But no one responded to all this in a way that more influenced Americans than Edward Bellamy. In 1888, he published Looking Backward, 2000-1887. This ridiculous story is of a man who is put under hypnosis in 1887 in Boston. He wakes up 113 years later. And society has changed dramatically. All the economic and social problems are solved. Moreover, they aren’t just solved, but it happened through everyone realizing it was their interests to do so in a cooperative manner, without any messy revolutions or violence. The novel primarily consists of the lead character interviewing people at the time to get their feelings about the changes. This means that chapters start with lines such as “What about the labor question?” which then led to long discussions about how workers and employers realized they had the same interests and put aside all that exploitation and all those unions. A sort of cooperative socialism has resulted, though Bellamy never wanted to call it that.

Basically, Looking Backward is a vision of politics without politics. And it was just what Americans wanted to hear. They wanted that perfect society. But they didn’t want to admit that it would take political struggle to achieve it. The cooperative commonwealth then became the most popular idea of the Gilded Age. Although published in 1888, by 1900 it was the third best selling book by American writer in the 19th century, only behind Harriet Beecher Stowe‘s Uncle Tom’s Cabin and Lew Wallace’s Ben Hur. Over 200,000 copies sold in the first year. Hundreds of thousands of additional copies were sold in Europe.

Bellamy himself was a bit taken aback and didn’t see himself as any sort of political leader. But people started Nationalist Clubs (Bellamy’s preferred term instead of socialism) around the nation. At least 162 of them existed by 1891. Bellamy naturally decided to take advantage of his newfound fame and wealth. He started a magazine, The New Nation, to promote his ideas in real time. He was close to the Populists and worked hard to help their cause. The magazine itself went under in 1894, but still was an influential publication of the time. He also started working on a sequel. Equality came out in 1897 and was not the success of Looking Backward, but was still a big seller to those who believed in his ideas. Moreover, his influence was really quite strong until the 1930s, when the Great Depression finally forced people to realize that their cooperative fantasies were never coming to fruition and people needed politics to achieve change.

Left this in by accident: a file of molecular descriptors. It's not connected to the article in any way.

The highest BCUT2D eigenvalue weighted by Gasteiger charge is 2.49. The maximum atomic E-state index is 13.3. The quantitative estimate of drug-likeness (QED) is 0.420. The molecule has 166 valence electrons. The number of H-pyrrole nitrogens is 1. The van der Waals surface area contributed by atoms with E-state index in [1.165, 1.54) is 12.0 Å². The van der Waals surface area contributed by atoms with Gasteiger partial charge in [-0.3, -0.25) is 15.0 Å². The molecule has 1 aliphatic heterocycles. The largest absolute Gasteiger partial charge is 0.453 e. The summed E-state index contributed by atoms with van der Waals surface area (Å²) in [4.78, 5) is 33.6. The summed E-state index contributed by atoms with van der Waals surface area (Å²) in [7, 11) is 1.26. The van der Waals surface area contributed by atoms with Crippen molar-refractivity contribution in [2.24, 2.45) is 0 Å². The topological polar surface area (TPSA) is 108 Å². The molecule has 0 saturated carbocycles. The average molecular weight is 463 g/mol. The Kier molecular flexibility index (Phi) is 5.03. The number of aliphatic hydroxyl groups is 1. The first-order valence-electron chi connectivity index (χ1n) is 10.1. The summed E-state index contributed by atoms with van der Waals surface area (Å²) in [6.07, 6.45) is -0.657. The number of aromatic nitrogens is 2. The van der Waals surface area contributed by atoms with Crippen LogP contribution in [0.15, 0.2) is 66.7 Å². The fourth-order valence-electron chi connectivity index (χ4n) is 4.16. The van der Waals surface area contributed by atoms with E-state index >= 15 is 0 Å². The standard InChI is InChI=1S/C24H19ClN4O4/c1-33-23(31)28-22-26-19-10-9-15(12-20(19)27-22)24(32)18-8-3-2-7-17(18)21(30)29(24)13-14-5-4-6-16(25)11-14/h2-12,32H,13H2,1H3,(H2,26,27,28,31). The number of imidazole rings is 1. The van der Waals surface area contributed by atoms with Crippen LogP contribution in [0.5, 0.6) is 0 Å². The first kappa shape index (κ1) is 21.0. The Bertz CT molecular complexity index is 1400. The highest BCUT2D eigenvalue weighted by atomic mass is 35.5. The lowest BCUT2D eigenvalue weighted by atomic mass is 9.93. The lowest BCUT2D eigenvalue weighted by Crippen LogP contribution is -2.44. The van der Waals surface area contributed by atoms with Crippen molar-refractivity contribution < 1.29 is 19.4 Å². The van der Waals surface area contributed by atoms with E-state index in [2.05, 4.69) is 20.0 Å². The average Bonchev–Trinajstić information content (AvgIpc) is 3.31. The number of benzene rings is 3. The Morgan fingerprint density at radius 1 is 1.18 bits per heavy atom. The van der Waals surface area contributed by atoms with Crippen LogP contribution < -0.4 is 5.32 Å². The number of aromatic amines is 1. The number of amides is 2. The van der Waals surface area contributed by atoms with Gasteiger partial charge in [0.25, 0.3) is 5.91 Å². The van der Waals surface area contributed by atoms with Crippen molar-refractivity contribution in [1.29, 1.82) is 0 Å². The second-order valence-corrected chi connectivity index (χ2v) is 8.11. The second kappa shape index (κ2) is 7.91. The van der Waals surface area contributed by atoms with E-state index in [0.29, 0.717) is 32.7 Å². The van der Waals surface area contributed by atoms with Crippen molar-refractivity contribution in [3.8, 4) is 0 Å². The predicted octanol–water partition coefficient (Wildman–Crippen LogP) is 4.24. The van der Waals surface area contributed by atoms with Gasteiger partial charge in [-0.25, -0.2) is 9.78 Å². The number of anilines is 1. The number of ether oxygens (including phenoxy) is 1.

I once framed a course on the Gilded Age by having the students read Looking Backward to start the course. They hated it and me for the rest of the semester. It was probably the least effective course I’ve ever taught. To be fair, it is almost unreadable, though I still use excerpts in classes today.

Bellamy’s hard work promoting his ideas did not help his consumption. He died of it in 1898. He was 48 years old.

Edward Bellamy is buried in Fairview Cemetery, Chicopee, Massachusetts.

If you would like this series to visit other 19th century writers no one reads anymore, you can donate to cover the required expenses here. Lew Wallace is in Crawfordsville, Indiana and Bret Harte is in Frimley, England. Previous posts in this series are archived here.